BAGHDAD (AP) — A car bombing killed at least nine people in the Iraqi capital on Tuesday morning, just hours after 15 died in a massive explosion outside a popular ice cream shop in central Baghdad that was claimed by the Islamic State group. The attacks come as IS militants are steadily losing more territory to U.S.-backed Iraqi forces in the battle for Mosul, the country's second-largest city. The Sunni extremists are increasingly turning to insurgency-style terror attacks to detract from their losses.
The nighttime attack in the bustling Karrada neighborhood also wounded 27 people, police and health officials said.
A closed-circuit camera captured the moment of the explosion, the video showing a busy downtown avenue, with cars driving down the street when a massive blast strikes. A huge fireball then engulfs a building, forcing the cars to scramble to get away. Other videos of the attack posted on social media show wounded and bloodied people crying for help on the sidewalk outside the ice cream parlor.
In the second attack, an explosives-laden car went off during rush hour near the state-run Public Pension Office in Baghdad's busy Shawaka area, a police officer said. At least 15 people were wounded in that attack, he added.
No group immediately claimed responsibility for the second bombing, though it also bore the hallmarks of IS. All officials spoke on condition of anonymity in line with regulations.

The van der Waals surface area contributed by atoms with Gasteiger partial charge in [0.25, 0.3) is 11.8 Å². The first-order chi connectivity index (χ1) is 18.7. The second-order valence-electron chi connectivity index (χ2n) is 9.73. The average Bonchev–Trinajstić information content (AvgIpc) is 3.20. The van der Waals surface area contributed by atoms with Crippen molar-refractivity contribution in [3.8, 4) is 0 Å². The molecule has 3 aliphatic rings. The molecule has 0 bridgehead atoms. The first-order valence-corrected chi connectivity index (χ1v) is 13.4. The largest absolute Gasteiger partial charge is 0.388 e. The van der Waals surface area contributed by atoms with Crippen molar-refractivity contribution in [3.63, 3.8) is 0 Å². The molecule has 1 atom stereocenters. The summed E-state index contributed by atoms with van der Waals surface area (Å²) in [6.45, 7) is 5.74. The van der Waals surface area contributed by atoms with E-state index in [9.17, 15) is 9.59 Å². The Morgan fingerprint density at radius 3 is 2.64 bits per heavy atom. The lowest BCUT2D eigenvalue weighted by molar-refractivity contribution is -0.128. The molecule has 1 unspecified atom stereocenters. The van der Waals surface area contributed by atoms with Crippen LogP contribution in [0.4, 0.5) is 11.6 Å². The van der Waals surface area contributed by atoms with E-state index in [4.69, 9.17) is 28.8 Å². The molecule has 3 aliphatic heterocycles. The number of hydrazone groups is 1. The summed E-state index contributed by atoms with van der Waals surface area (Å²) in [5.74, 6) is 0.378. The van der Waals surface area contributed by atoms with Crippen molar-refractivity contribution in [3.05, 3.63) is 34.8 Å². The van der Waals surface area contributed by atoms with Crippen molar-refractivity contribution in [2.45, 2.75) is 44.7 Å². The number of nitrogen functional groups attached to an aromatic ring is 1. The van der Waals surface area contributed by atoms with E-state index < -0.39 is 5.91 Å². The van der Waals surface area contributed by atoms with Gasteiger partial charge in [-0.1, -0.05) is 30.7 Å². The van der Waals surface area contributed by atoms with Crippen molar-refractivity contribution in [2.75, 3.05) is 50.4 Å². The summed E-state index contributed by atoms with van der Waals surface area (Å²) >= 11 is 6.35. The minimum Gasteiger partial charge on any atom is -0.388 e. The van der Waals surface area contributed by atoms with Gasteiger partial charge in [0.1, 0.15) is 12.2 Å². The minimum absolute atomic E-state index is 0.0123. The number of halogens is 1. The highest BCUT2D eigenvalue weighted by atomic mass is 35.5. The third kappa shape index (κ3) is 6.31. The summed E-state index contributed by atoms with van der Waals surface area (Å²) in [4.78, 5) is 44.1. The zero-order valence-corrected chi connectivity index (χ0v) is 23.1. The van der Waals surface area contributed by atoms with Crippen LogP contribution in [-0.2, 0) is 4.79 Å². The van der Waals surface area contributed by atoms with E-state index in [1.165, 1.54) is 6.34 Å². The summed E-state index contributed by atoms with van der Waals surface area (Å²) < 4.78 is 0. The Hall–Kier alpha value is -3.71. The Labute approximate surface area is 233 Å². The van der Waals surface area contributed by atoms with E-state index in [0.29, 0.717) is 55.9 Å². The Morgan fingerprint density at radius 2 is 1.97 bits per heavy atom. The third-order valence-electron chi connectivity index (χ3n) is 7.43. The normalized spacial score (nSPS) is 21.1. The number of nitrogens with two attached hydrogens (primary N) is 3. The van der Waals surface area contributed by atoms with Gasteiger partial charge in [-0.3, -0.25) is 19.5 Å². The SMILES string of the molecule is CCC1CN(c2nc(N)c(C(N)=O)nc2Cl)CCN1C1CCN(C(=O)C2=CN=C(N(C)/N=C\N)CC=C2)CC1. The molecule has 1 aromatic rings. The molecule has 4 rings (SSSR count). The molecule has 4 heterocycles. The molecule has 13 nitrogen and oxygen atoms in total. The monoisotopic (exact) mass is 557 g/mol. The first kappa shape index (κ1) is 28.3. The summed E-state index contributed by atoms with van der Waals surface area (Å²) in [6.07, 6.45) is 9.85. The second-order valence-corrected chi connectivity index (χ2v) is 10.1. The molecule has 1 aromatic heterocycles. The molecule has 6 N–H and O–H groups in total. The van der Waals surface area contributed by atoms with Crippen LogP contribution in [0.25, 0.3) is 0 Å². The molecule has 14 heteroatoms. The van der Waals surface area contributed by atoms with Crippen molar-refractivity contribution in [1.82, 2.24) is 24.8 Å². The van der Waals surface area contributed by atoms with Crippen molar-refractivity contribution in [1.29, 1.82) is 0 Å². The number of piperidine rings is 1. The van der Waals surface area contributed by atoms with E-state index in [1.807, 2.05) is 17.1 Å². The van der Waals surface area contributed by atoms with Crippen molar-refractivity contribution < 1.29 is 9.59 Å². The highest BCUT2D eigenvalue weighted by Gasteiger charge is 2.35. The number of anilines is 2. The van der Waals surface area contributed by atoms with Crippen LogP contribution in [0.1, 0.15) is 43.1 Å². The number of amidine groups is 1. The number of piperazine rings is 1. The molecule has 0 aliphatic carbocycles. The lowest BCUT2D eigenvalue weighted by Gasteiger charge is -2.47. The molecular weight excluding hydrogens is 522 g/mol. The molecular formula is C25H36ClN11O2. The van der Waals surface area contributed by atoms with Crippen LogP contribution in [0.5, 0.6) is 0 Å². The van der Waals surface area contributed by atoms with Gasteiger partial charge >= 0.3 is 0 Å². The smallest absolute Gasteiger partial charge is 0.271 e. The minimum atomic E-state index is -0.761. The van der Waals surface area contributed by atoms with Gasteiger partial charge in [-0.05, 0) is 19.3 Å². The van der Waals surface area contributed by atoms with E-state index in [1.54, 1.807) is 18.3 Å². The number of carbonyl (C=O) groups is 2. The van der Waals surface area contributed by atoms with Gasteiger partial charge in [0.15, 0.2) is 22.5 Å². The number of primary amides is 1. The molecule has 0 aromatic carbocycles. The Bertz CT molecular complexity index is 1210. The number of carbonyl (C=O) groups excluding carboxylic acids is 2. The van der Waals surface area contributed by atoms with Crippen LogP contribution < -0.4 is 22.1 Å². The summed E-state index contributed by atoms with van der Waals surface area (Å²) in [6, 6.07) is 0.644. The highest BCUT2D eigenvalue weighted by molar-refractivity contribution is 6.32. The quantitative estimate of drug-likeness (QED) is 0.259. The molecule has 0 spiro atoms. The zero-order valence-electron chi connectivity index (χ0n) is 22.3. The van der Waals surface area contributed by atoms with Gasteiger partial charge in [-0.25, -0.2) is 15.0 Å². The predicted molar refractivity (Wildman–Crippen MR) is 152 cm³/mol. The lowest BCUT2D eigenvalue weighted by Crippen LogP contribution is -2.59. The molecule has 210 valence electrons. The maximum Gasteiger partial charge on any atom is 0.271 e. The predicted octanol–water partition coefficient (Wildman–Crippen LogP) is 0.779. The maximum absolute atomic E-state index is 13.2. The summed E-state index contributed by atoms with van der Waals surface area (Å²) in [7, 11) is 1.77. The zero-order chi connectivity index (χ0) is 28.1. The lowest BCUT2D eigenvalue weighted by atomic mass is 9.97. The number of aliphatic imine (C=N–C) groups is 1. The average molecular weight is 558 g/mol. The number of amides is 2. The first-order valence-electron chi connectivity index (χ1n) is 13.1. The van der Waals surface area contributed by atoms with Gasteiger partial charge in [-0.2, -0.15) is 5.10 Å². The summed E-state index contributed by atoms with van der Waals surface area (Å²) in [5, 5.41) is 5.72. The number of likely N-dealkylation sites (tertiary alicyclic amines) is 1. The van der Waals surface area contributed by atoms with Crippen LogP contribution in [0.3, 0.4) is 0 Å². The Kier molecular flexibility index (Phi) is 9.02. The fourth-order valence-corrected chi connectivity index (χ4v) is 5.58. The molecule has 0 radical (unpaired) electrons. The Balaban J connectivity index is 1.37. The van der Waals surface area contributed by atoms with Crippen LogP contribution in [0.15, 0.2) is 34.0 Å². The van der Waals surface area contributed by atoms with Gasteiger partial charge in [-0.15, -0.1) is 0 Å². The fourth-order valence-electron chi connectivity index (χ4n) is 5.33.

The attacks came just days into the holy month of Ramadan when Muslims fast during daylight hours. After sundown, families break their fast and Baghdad's restaurants and cafes quickly fill up with people staying up long into the night.
During Ramadan last year, another section of Karrada was hit by massive suicide bombing that killed almost 300 people, the deadliest single attack in the Iraqi capital in 13 years of war. The attack was also claimed by IS.
In the northern city of Mosul, Iraqi troops are pushing IS fighters out of their last strongholds. Iraqi commanders say the offensive, which recently entered its eight month, will mark the end of the IS caliphate in Iraq, but concede the group will likely increase insurgent attacks in the wake of military defeats.
Associated Press writer Sinan Salaheddin in Baghdad contributed to this report.
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